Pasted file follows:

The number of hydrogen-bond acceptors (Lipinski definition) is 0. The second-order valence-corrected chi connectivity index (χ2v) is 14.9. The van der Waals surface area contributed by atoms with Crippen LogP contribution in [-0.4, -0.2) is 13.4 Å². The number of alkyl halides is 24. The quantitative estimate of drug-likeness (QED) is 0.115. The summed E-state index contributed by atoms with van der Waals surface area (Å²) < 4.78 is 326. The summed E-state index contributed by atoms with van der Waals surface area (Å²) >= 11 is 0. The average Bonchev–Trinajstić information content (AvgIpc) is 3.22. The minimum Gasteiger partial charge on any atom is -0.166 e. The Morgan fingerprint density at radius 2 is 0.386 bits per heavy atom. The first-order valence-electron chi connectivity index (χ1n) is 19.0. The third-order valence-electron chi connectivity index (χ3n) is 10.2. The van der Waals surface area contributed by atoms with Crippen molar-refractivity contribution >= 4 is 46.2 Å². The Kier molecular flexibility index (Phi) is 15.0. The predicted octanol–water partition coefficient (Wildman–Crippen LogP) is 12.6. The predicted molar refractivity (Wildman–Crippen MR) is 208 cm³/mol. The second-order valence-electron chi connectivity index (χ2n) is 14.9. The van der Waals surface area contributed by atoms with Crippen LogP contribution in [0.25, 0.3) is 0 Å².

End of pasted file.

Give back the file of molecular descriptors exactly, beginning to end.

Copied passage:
The number of hydrogen-bond acceptors (Lipinski definition) is 0. The second-order valence-corrected chi connectivity index (χ2v) is 14.9. The van der Waals surface area contributed by atoms with Crippen LogP contribution in [-0.4, -0.2) is 13.4 Å². The number of alkyl halides is 24. The quantitative estimate of drug-likeness (QED) is 0.115. The summed E-state index contributed by atoms with van der Waals surface area (Å²) < 4.78 is 326. The summed E-state index contributed by atoms with van der Waals surface area (Å²) >= 11 is 0. The average Bonchev–Trinajstić information content (AvgIpc) is 3.22. The minimum Gasteiger partial charge on any atom is -0.166 e. The Morgan fingerprint density at radius 2 is 0.386 bits per heavy atom. The first-order valence-electron chi connectivity index (χ1n) is 19.0. The third-order valence-electron chi connectivity index (χ3n) is 10.2. The van der Waals surface area contributed by atoms with Crippen molar-refractivity contribution >= 4 is 46.2 Å². The Kier molecular flexibility index (Phi) is 15.0. The predicted octanol–water partition coefficient (Wildman–Crippen LogP) is 12.6. The predicted molar refractivity (Wildman–Crippen MR) is 208 cm³/mol. The second-order valence-electron chi connectivity index (χ2n) is 14.9. The van der Waals surface area contributed by atoms with Crippen LogP contribution in [0.25, 0.3) is 0 Å².